Let me give my rough take on this problem. This may or may not be efficient as I have not even coded it. I am designing it inside this text box.
SUM_KERNEL(float *g_in, float *g_out)
{

Divide the input array into “N” distinct subsets. N is the number of blocks that
you are going to spawn.

Now, each block has to operate on roughly “TOTAL/N” amount of dataitems.
Let us call this number as “M”.

g_in + (M*blockIdx.x) == SA (Start Address) for any given block

local_sum = 0;
for(i=threadIdx.x; i<M; i+=blockDim.x)
{
local_sum + = SA[i];
}
Note that all the global memory fetches are “coalesced”.

At this stage, each thread of a BLOCK holds a partial sum for THAT block.

g_out[blockIdx.x*blockDim.x + threadIdx.x] = local_sum;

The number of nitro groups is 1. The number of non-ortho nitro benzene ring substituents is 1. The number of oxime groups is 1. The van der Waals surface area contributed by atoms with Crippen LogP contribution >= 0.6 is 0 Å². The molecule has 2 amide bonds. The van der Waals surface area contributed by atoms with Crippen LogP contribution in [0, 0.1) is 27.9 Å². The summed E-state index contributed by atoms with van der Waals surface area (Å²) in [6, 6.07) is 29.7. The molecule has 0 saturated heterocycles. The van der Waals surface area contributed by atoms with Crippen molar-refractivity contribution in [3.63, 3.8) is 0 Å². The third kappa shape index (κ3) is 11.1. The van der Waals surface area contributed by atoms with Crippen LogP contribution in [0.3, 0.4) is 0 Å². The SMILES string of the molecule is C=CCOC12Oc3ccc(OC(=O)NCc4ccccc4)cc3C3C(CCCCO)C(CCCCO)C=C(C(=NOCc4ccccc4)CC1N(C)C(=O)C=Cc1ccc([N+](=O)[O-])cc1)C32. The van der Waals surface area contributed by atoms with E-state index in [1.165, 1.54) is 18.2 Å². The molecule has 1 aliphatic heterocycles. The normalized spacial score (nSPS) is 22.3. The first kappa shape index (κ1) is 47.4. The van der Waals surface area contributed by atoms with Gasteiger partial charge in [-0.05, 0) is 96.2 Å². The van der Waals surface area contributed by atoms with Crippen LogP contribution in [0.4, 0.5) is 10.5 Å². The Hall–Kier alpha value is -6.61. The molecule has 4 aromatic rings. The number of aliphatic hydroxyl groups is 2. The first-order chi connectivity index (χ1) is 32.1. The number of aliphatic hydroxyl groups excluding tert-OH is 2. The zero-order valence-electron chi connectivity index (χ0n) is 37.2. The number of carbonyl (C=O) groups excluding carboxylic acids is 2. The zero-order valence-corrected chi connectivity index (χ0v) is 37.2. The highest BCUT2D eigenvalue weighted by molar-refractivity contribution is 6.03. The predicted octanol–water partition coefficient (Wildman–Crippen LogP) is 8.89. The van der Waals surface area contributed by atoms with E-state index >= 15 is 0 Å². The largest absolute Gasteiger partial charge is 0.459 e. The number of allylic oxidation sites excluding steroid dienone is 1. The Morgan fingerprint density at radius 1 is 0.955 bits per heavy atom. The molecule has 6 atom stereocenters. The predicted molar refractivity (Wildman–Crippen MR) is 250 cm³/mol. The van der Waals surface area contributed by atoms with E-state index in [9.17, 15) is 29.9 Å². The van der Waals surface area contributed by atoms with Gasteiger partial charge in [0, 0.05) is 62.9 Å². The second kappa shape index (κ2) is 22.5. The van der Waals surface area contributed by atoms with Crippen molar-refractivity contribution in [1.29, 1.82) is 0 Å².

Now, this demands that “g_out” requires as many entries as there are “threads”
for your kernel.
}
Now, it is just a question of calling “SUM_KERNEL” repeatedly with shrinking appropriate block numbers.
Also note that there is no synchronisation required between threads of a block.
Also, the shared memory usage is very very less.
So, depending on your hardware invoke the kernel with the correct amount of block and grid dimensions.
For example, On my 8800 GTX, I would call this with “32 threads per block” and 128 blocks. (16 multiprocessors * 8 max_active_blocks = 128 blocks).
That would mean – regardless of the input array size – I can reduce it to a partial sum of 4096 (128*32)elements.
Now, for input array sizes of the order 1 million, this 4096 is a very puny number.
Now, its upto the programmer to decide on optimal block and grid sizes and squeeze out performance.